- Lifestyle & Sports
- 11 Mar 16
Its '80s nostalgia week in HP towers, so now seems an opportune time to look back at the decade that rocked my sporting cradle and recall the good, the bad and the mullets.
The first thing that needs to be pointed out is that, while nostalgia tends to tint everything in a rosier light, now is a far better time to be a sports junkie than, say, 1989. Certainly in terms of quantity and choice, we live in the sort of sporting universe we could only have dreamed of back then. Indeed it is now possible to spend one’s entire 24/7 waking life consuming sport, if one so wishes. Little things like spouses, kids, jobs, friends, social lives etc can get in the way of course, but only to the extent that one lets them.
The flipside of all this is that one can get jaded, or even overdose on the stuff. Few of us have the appetite to sit through three or four matches in one day on a regular basis: such saturation consumption used to be reserved for special occasions, such as World Cups. It’s also arguable that the magic of the latter has been slightly diminished by the fact we now have football all year round. But to those who yearn for the way it was, think carefully: would any of us willingly rewind to a state of affairs where the FA Cup Final, Ireland internationals and the Charity bloody Shield were more or less the only live offerings? Where televised League football was basically restricted to Match of the Day and The Saint & Greavsie?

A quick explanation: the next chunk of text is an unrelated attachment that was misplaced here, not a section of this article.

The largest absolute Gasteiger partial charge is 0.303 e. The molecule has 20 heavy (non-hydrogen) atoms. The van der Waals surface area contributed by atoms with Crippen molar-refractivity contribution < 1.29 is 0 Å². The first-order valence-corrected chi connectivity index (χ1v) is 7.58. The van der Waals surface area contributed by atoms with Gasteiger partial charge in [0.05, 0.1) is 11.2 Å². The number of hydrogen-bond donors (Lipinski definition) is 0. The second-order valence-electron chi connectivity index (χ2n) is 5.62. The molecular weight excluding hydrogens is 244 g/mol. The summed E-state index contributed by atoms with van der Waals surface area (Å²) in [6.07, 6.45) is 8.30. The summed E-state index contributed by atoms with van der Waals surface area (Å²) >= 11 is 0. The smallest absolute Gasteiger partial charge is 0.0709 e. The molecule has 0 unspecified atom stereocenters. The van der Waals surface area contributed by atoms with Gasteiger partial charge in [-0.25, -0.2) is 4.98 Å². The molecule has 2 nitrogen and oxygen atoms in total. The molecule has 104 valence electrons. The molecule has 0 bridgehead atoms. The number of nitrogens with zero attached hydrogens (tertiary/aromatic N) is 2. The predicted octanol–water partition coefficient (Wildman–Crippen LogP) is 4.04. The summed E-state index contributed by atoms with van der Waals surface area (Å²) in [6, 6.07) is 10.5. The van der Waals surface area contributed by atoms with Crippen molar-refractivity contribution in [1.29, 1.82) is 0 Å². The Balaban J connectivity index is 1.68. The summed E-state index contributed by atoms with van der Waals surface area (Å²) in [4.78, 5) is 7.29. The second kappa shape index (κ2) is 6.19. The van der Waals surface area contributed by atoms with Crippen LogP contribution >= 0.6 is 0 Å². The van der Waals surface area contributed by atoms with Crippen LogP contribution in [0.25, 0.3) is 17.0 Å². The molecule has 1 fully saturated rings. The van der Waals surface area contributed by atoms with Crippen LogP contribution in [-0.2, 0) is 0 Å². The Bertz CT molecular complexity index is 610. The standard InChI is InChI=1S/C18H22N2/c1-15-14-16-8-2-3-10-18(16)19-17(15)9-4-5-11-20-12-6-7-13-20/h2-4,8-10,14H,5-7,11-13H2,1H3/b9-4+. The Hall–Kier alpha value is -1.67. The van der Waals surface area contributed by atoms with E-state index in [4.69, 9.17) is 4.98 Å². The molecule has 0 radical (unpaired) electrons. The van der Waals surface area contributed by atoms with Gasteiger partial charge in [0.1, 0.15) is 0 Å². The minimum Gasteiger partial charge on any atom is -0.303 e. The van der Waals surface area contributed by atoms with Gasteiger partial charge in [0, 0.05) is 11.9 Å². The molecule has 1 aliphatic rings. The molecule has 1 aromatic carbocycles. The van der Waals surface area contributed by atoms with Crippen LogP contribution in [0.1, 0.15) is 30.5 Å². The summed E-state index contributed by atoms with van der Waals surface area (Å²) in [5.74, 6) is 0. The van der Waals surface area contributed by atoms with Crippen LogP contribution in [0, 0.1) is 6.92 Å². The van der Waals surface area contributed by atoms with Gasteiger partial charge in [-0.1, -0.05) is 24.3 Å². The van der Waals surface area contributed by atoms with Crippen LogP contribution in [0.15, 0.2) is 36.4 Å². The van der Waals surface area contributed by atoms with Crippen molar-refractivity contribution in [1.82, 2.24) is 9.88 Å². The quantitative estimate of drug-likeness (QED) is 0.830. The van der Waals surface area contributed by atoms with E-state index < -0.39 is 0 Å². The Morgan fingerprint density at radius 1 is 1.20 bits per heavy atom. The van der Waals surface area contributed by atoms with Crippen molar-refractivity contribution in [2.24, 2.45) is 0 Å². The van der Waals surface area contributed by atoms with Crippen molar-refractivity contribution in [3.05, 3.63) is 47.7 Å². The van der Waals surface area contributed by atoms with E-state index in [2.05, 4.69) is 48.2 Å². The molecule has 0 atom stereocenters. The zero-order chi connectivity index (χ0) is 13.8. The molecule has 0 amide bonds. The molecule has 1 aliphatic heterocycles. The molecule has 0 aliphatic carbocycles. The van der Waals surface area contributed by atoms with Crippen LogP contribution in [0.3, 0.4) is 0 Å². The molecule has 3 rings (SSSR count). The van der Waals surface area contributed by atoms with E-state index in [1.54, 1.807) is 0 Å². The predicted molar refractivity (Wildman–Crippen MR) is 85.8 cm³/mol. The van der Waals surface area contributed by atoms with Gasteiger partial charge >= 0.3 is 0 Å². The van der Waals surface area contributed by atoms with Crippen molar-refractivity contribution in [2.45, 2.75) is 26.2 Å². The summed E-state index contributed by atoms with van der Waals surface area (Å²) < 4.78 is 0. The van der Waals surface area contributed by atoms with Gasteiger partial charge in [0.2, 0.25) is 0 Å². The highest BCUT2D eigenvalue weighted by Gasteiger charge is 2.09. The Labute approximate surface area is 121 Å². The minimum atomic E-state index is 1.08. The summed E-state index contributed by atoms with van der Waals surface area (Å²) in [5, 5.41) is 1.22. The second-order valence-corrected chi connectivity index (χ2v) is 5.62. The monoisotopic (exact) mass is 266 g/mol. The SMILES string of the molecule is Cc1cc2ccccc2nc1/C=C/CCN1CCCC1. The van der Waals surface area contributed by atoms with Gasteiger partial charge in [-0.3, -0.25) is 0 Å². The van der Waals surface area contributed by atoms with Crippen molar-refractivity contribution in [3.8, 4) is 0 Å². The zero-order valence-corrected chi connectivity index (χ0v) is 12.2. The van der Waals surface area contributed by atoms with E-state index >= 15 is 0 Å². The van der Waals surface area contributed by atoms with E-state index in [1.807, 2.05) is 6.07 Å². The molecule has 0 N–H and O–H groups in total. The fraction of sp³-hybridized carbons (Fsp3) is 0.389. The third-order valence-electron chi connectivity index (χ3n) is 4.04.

The English league, the one most of us devote most of our attention to, is an exception to the rule: there’s a very healthy democratic look to this season’s table, it is unlikely that anyone will get within an ass’s roar of 80 points, and the two League-leading title favourites at the time of writing are teams who kicked off the season at prices of 150/1 (Spurs) and 5,000/1 (Leicester). This is a wonderful state of affairs compared to 10 years ago, where a rapacious ‘Big Four’ invariably raced miles clear of the rest by October at the latest. And let’s not kid ourselves that the ’80s were an equal-opportunities paradise; Liverpool towered over the rest like a colossus. But there is a more general point that, in terms of competitive equality of opportunity, club football has taken a sharp turn for the worse. Aberdeen beating Real Madrid in the final of the ’83 Cup Winners’ Cup (RIP) is not a sight one expects to see repeated any time soon.
- Lifestyle & Sports
- 11 Jan 18